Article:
The late Rev. E.W. Higginbottom was just 4 years old when he, his siblings and his mother had to flee Lafayette County in 1935 following the lynching of his father, Elwood Higginbottom.
E.W. went on to become a U.S. veteran serving in the Korean War before becoming the pastor at New Abundant Life Church in Memphis for three decades.
He hadn’t returned to Oxford until 2017 where he became involved in the creation of a memorial marker for his father’s death and took part in a community ceremony in 2018 honoring Elwood Higginbottom and his descendants.
The Rev. E.W. died on April 20, 2020, from COVID-19.
Elwood Higginbottom was killed on Sept. 17, 1935, at the age of 28 while he was being held in the Oxford jail for the murder of landowner Glen Roberts.
According to records by the Equal Justice Initiative, Roberts led a posse to Higginbottom’s house over a property dispute where Higginbottom defended himself by shooting and killing Roberts. During Higginbottom’s trial, a group of 50 to 100 white men gathered outside the jail, breaking in eventually and dragging Higginbottom to a wooded area near what is now the Three-Way intersection.
No one was ever charged for Higginbottom’s death.
The Lafayette Community Remembrance Project wants to honor Higginbottom’s son, E.W, by purchasing a bench through the city of Oxford’s Memorial Bench Program. The bench costs $2,500. So far, the group has raised about $500, according to Gail Stratton, who serves on the bench steering committee.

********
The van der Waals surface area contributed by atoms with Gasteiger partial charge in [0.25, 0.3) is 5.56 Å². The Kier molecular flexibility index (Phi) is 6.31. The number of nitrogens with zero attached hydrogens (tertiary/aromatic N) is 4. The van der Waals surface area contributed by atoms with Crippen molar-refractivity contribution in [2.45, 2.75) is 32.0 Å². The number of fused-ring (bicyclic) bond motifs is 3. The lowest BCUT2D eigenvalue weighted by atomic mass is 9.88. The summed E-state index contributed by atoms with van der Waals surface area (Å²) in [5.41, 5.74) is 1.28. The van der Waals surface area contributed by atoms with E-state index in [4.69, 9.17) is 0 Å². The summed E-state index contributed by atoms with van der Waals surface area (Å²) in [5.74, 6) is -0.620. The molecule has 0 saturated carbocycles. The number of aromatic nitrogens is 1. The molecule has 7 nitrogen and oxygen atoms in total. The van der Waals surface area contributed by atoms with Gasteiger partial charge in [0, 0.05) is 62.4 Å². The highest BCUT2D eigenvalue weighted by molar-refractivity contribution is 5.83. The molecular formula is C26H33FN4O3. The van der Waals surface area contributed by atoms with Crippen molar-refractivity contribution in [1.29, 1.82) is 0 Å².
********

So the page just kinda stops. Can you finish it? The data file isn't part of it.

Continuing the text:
“When we knew (E.W. Higginbottom) had died, we wanted to do more for the family who had lost so much when they had to flee Oxford,” Stratton said. “They lost land, they lost property, they lost their livelihood.”
Stratton said E.W. played a key role in his father’s memorial ceremony in 2018.
“His story is so powerful,” Stratton said of E.W.
The Lafayette Community Remembrance Project was formed after the continuation of meetings following Elwood Higginbottom’s memorialization ceremony. Their goal is to help the community acknowledge the history of racial terrorism and discrimination in Lafayette County.
The bench will have a plaque honoring E.W. and his father and will be placed somewhere on city property.
The group is currently working on a marker that will list the names of all seven lynching victims in Lafayette County that will be placed on the lawn of the Lafayette County Courthouse. The Remembrance Project is also participating in soil collections, where soil close to where the men were lynched is collected in two, 1-gallon containers. One container is sent to the Equal Justice Initiative for its display and the others will soon be on display in Oxford at the Burns-Belfry Museum and Multicultural Center.
Donations for The Rev. E.W. Higginbottom memorial bench can be made by writing a check to LCRP with “bench donation” in the memo line. Mail or deliver it to Oxford University Bank, 1500 University Ave., Oxford, MS 38655. Donations are also accepted via PayPal to email@example.com.